Evgen Pharma plc has announced that it has received a Clinical Trial Approval (CTA) from the UK's regulatory agency for the commencement of its Phase II clinical trial of SFX-01 in breast cancer. Patient recruitment will begin in the UK at Manchester's Christie NHS Foundation Trust following Research Ethics approval, which is expected during the coming weeks. Further regulatory and Research Ethics approvals are also expected shortly at various sites across Europe in this multi-centre study.
The STEM (SFX-01 in the Treatment and Evaluation of Metastatic Breast Cancer) trial will investigate SFX-01 in combination with different hormone-based therapies in 60 metastatic breast cancer patients whose cancer cells are estrogen-receptor positive (ER+). The primary objectives of the STEM trial are to evaluate safety and efficacy (via tumour imaging) in patients starting to become resistant to mainstream hormone therapy. Patients will be enrolled into one of three study arms (SFX-01 in combination with either aromatase inhibitors, tamoxifen or fulvestrant) based on their current therapy.
One proposed mechanism for the generation of resistance to hormone therapy is via the proliferation of hormone-independent breast cancer stem cells. Such cells are known to proliferate during treatment with hormonal agents and it is thought they could have the effect of repopulating the tumour to render it hormone-independent. Earlier work by the Company with xenograft models suggests that SFX-01 has the effect of reducing the number of hormone-independent cancer stem cells.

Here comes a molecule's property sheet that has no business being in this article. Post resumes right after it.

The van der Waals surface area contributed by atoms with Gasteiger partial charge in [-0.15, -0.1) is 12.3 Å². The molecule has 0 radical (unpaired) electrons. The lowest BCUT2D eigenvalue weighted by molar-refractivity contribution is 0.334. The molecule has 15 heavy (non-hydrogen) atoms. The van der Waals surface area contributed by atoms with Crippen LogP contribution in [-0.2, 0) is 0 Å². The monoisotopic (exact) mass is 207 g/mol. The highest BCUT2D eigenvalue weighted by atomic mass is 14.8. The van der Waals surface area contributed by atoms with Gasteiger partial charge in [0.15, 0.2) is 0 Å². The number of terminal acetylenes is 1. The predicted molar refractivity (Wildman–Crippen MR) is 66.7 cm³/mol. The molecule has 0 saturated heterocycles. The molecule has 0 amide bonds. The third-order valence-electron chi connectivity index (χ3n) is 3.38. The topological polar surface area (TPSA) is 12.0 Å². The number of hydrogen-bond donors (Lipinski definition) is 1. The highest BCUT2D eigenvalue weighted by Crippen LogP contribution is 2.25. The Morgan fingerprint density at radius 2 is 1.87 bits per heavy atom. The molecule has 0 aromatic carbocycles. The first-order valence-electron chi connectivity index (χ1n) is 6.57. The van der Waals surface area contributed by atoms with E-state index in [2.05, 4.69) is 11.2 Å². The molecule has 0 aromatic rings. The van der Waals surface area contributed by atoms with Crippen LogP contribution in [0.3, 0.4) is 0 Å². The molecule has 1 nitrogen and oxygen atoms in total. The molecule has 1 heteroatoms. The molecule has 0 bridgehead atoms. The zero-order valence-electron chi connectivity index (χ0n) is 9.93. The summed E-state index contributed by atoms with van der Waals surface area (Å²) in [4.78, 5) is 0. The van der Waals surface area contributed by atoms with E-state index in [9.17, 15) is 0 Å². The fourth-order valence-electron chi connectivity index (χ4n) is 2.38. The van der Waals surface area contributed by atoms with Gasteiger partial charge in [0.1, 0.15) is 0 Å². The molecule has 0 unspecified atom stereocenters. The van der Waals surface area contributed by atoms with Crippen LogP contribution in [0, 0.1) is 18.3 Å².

The STEM trial will be led by Chief Investigator Dr Sacha Howell at Manchester's Christie NHS Foundation Trust, Europe's largest single-site cancer centre, and include several other sites across Europe. The first patient is expected to be recruited in October 2016. Evgen Pharma's SFX-01 is a synthetic and stabilised version of the naturally occurring plant compound sulforaphane, a known anti-cancer agent and neuro-protective.
Dr Stephen Franklin, CEO of Evgen Pharma, commented: "Many therapies used in cancer ultimately fail as patients develop resistance - one hypothesis is that this resistance is driven by cancer stem cells which, unlike a mature cancer cell, do not respond to current standards of care. Our excitement with SFX-01 is that it targets the cancer stem cell population and therefore has the potential to improve the efficacy and longevity of a range of drugs used in cancer therapy - both approved drugs and those in clinical development. I would also like to take this opportunity to thank Dr Sacha Howell and colleagues at the Christie NHS Foundation Trust and the Cancer Research UK Manchester Institute for their steadfast support and encouragement."